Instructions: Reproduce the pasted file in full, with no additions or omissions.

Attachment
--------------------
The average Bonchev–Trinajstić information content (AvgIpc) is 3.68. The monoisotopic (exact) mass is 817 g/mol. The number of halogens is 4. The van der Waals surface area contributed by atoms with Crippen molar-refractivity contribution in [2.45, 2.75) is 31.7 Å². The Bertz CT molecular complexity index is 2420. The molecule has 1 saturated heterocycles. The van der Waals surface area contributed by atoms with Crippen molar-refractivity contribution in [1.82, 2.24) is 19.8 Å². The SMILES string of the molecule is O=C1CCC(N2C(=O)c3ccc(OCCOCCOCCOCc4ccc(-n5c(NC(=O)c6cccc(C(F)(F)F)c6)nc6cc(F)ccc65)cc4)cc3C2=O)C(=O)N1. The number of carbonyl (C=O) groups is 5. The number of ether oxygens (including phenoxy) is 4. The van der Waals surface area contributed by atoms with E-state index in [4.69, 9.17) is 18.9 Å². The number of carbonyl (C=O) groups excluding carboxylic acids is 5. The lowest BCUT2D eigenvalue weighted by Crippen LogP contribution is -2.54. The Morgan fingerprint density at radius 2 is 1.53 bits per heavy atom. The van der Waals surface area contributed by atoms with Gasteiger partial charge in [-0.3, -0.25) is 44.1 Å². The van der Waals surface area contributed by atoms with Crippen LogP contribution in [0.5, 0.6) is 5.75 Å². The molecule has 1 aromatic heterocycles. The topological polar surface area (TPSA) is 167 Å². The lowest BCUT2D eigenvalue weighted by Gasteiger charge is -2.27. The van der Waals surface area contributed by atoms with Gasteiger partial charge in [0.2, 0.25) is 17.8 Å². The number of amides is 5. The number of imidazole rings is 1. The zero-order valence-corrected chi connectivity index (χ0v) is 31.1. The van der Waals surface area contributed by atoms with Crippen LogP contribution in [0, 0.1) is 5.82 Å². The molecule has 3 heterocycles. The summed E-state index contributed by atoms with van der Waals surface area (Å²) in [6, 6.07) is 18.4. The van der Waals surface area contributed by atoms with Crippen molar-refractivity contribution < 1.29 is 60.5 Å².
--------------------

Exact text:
The average Bonchev–Trinajstić information content (AvgIpc) is 3.68. The monoisotopic (exact) mass is 817 g/mol. The number of halogens is 4. The van der Waals surface area contributed by atoms with Crippen molar-refractivity contribution in [2.45, 2.75) is 31.7 Å². The Bertz CT molecular complexity index is 2420. The molecule has 1 saturated heterocycles. The van der Waals surface area contributed by atoms with Crippen molar-refractivity contribution in [1.82, 2.24) is 19.8 Å². The SMILES string of the molecule is O=C1CCC(N2C(=O)c3ccc(OCCOCCOCCOCc4ccc(-n5c(NC(=O)c6cccc(C(F)(F)F)c6)nc6cc(F)ccc65)cc4)cc3C2=O)C(=O)N1. The number of carbonyl (C=O) groups is 5. The number of ether oxygens (including phenoxy) is 4. The van der Waals surface area contributed by atoms with E-state index in [4.69, 9.17) is 18.9 Å². The number of carbonyl (C=O) groups excluding carboxylic acids is 5. The lowest BCUT2D eigenvalue weighted by Crippen LogP contribution is -2.54. The Morgan fingerprint density at radius 2 is 1.53 bits per heavy atom. The van der Waals surface area contributed by atoms with Gasteiger partial charge in [-0.3, -0.25) is 44.1 Å². The van der Waals surface area contributed by atoms with Crippen LogP contribution in [0.5, 0.6) is 5.75 Å². The molecule has 1 aromatic heterocycles. The topological polar surface area (TPSA) is 167 Å². The lowest BCUT2D eigenvalue weighted by Gasteiger charge is -2.27. The van der Waals surface area contributed by atoms with Gasteiger partial charge in [0.2, 0.25) is 17.8 Å². The number of amides is 5. The number of imidazole rings is 1. The zero-order valence-corrected chi connectivity index (χ0v) is 31.1. The van der Waals surface area contributed by atoms with Crippen LogP contribution in [0, 0.1) is 5.82 Å². The molecule has 3 heterocycles. The summed E-state index contributed by atoms with van der Waals surface area (Å²) in [6, 6.07) is 18.4. The van der Waals surface area contributed by atoms with Crippen molar-refractivity contribution < 1.29 is 60.5 Å².